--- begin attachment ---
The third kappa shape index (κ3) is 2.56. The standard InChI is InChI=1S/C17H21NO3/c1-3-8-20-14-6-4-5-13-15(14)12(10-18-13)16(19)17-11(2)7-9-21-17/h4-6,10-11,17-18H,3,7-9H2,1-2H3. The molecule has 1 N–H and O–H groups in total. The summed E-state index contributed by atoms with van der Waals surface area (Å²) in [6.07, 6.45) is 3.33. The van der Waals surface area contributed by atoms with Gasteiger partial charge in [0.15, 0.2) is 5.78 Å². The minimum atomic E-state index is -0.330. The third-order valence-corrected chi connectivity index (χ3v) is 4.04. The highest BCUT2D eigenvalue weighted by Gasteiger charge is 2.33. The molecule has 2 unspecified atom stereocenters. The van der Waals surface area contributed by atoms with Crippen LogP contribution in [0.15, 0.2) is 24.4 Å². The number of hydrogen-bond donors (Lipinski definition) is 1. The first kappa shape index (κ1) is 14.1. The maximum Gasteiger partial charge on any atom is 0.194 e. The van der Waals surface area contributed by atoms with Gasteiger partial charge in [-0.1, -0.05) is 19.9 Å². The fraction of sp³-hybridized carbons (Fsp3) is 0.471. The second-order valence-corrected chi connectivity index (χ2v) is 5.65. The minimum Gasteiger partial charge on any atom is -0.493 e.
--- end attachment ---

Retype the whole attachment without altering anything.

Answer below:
The third kappa shape index (κ3) is 2.56. The standard InChI is InChI=1S/C17H21NO3/c1-3-8-20-14-6-4-5-13-15(14)12(10-18-13)16(19)17-11(2)7-9-21-17/h4-6,10-11,17-18H,3,7-9H2,1-2H3. The molecule has 1 N–H and O–H groups in total. The summed E-state index contributed by atoms with van der Waals surface area (Å²) in [6.07, 6.45) is 3.33. The van der Waals surface area contributed by atoms with Gasteiger partial charge in [0.15, 0.2) is 5.78 Å². The minimum atomic E-state index is -0.330. The third-order valence-corrected chi connectivity index (χ3v) is 4.04. The highest BCUT2D eigenvalue weighted by Gasteiger charge is 2.33. The molecule has 2 unspecified atom stereocenters. The van der Waals surface area contributed by atoms with Crippen LogP contribution in [0.15, 0.2) is 24.4 Å². The number of hydrogen-bond donors (Lipinski definition) is 1. The first kappa shape index (κ1) is 14.1. The maximum Gasteiger partial charge on any atom is 0.194 e. The van der Waals surface area contributed by atoms with Gasteiger partial charge in [-0.1, -0.05) is 19.9 Å². The fraction of sp³-hybridized carbons (Fsp3) is 0.471. The second-order valence-corrected chi connectivity index (χ2v) is 5.65. The minimum Gasteiger partial charge on any atom is -0.493 e.